Published on: January 19, 2012
by YouDocs Mehmet Oz and Mike Roizen for The Toronto Star:
Fond of your brain? Treasure your memories? If you didn’t hear this the first 99 times, we at You Docs hope the 100th will do it:
1. Take 900 mg of DHA omega-3s a day. Why so much emphasis on these good fats? Your brain is 60 per cent fat — and half of that is DHA. It keeps your brain cells flexible, fluid and communicating well. Your body can’t make DHA, so you have to get it from food or supplements. We get our DHA from algae-based capsules, not fish oil, to limit concerns about toxins in fish.
2. Eat plenty of foods rich in DHA fats: fresh or canned salmon, canned tuna, trout, sardines, walnuts, avocados, canola oil and flaxseeds. Along with olive oil, they’re the only fats you should even think about eating.
3. Eat oodles of fruits and vegetables. Their nutrients are vital.
4. Take 1,000 IU of vitamin D-3 a day; 1,200 after age 60. Among D3’s many benefits, it helps blood flow to your brain.
5. Season foods with turmeric. Most yellow mustard has turmeric; a daily teaspoon helps clear cellular waste from your brain.
6. Consider foods with saturated and trans fats or added sugars/syrups criminals. They are. They steal your memories (among other bad things).
Why are we beating this drum again? Impressive new research just reinforced their importance — especially fruits, vegetables and DHA — as a secret sauce against the brain shrinkage seen in Alzheimer’s. The study didn’t just do the usual memory tests. It tracked diets and scanned brain sizes. Bigger brain, better memory.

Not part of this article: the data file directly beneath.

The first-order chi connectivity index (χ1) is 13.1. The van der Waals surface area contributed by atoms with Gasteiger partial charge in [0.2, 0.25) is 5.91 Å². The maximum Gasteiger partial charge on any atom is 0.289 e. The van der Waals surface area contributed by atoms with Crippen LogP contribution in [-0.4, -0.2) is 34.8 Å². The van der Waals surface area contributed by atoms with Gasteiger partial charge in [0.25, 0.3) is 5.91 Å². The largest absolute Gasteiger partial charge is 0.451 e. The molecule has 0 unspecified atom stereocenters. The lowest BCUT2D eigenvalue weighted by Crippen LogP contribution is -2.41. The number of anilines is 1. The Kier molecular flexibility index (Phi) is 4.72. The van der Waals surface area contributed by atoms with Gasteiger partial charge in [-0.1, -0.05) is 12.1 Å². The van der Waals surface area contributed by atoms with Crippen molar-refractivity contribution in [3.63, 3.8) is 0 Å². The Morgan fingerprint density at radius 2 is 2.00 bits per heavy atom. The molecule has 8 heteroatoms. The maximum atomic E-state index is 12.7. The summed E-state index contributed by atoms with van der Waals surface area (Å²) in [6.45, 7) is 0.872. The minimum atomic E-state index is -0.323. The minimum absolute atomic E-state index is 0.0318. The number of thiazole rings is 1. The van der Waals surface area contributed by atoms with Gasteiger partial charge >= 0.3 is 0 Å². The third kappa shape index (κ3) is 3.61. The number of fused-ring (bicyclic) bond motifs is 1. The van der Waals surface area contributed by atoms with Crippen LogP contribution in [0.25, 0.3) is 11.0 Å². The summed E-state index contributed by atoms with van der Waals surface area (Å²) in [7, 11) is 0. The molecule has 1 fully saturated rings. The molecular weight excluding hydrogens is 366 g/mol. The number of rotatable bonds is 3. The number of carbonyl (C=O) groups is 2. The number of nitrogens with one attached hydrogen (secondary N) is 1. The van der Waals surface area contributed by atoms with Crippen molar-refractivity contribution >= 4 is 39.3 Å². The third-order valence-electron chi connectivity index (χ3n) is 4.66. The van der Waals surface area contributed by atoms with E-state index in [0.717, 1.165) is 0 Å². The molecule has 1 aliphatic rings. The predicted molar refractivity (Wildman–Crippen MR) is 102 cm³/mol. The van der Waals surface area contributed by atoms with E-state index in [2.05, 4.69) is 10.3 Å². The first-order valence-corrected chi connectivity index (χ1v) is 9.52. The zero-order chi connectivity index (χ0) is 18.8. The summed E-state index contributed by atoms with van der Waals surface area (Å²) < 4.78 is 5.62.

Older people who report greater levels of social engagement have more robust gray matter in regions of the brain relevant in dementia, according to new research led by scientists at the University of Pittsburgh Graduate School of...
In a new study, University of Nebraska–Lincoln sociologist Marc A. Garcia explored how educational attainment can benefit cognitive health in later life, and whether there are differences in its benefits among minorities. Garcia and his co-authors...
A genetic variation in some people may be associated with cognitive decline that can’t be explained by deposits of two key proteins associated with Alzheimer’s disease, amyloid β and tau, according to a study...
The material presented through the Think Tank feature on this website is in no way intended to replace professional medical care or attention by a qualified practitioner. WBHI strongly advises all questioners and viewers using this feature with health problems to consult a qualified physician, especially before starting any treatment. The materials provided on this website cannot and should not be used as a basis for diagnosis or choice of treatment. The materials are not exhaustive and cannot always respect all the most recent research in all areas of medicine.